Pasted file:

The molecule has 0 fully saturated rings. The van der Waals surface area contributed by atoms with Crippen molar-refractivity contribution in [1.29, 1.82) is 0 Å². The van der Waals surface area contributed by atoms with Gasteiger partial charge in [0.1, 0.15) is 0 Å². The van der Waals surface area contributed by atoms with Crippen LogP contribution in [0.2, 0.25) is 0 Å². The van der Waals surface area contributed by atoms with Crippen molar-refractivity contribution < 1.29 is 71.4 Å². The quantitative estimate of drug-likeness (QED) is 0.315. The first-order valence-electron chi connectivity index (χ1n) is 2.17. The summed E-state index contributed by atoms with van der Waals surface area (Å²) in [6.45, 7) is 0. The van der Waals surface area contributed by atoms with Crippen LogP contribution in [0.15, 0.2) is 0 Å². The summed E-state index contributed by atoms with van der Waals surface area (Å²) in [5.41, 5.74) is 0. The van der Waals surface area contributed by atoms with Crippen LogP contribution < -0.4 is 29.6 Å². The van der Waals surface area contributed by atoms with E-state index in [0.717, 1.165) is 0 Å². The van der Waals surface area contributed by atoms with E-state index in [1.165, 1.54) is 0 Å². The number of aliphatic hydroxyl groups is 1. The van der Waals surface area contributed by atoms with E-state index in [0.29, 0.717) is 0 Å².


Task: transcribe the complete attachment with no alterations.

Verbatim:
The molecule has 0 fully saturated rings. The van der Waals surface area contributed by atoms with Crippen molar-refractivity contribution in [1.29, 1.82) is 0 Å². The van der Waals surface area contributed by atoms with Gasteiger partial charge in [0.1, 0.15) is 0 Å². The van der Waals surface area contributed by atoms with Crippen LogP contribution in [0.2, 0.25) is 0 Å². The van der Waals surface area contributed by atoms with Crippen molar-refractivity contribution < 1.29 is 71.4 Å². The quantitative estimate of drug-likeness (QED) is 0.315. The first-order valence-electron chi connectivity index (χ1n) is 2.17. The summed E-state index contributed by atoms with van der Waals surface area (Å²) in [6.45, 7) is 0. The van der Waals surface area contributed by atoms with Crippen LogP contribution in [0.15, 0.2) is 0 Å². The summed E-state index contributed by atoms with van der Waals surface area (Å²) in [5.41, 5.74) is 0. The van der Waals surface area contributed by atoms with Crippen LogP contribution < -0.4 is 29.6 Å². The van der Waals surface area contributed by atoms with E-state index in [0.717, 1.165) is 0 Å². The van der Waals surface area contributed by atoms with E-state index in [1.165, 1.54) is 0 Å². The number of aliphatic hydroxyl groups is 1. The van der Waals surface area contributed by atoms with E-state index in [0.29, 0.717) is 0 Å².